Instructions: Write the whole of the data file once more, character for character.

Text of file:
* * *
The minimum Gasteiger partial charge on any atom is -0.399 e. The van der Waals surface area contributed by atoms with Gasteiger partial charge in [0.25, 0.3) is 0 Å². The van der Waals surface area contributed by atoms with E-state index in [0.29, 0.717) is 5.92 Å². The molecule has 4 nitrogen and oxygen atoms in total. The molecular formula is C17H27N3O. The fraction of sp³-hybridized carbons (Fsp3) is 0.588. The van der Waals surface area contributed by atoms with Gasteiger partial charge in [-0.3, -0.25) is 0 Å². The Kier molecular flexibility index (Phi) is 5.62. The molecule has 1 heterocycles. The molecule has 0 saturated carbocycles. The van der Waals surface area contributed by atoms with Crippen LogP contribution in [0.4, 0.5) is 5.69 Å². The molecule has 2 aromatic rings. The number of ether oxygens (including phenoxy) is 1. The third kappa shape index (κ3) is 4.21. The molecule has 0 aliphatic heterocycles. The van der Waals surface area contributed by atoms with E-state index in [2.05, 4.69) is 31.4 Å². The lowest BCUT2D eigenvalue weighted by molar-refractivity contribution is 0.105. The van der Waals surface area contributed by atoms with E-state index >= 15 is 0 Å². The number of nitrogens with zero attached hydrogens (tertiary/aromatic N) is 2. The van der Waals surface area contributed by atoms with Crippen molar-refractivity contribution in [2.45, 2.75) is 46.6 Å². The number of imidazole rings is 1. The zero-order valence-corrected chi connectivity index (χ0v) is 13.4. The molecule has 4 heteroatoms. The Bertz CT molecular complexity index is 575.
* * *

The minimum Gasteiger partial charge on any atom is -0.399 e. The van der Waals surface area contributed by atoms with Gasteiger partial charge in [0.25, 0.3) is 0 Å². The van der Waals surface area contributed by atoms with E-state index in [0.29, 0.717) is 5.92 Å². The molecule has 4 nitrogen and oxygen atoms in total. The molecular formula is C17H27N3O. The fraction of sp³-hybridized carbons (Fsp3) is 0.588. The van der Waals surface area contributed by atoms with Gasteiger partial charge in [-0.3, -0.25) is 0 Å². The Kier molecular flexibility index (Phi) is 5.62. The molecule has 1 heterocycles. The molecule has 0 saturated carbocycles. The van der Waals surface area contributed by atoms with Crippen LogP contribution in [0.4, 0.5) is 5.69 Å². The molecule has 2 aromatic rings. The number of ether oxygens (including phenoxy) is 1. The third kappa shape index (κ3) is 4.21. The molecule has 0 aliphatic heterocycles. The van der Waals surface area contributed by atoms with E-state index in [2.05, 4.69) is 31.4 Å². The lowest BCUT2D eigenvalue weighted by molar-refractivity contribution is 0.105. The van der Waals surface area contributed by atoms with E-state index >= 15 is 0 Å². The number of nitrogens with zero attached hydrogens (tertiary/aromatic N) is 2. The van der Waals surface area contributed by atoms with Crippen molar-refractivity contribution in [2.45, 2.75) is 46.6 Å². The number of imidazole rings is 1. The zero-order valence-corrected chi connectivity index (χ0v) is 13.4. The molecule has 4 heteroatoms. The Bertz CT molecular complexity index is 575.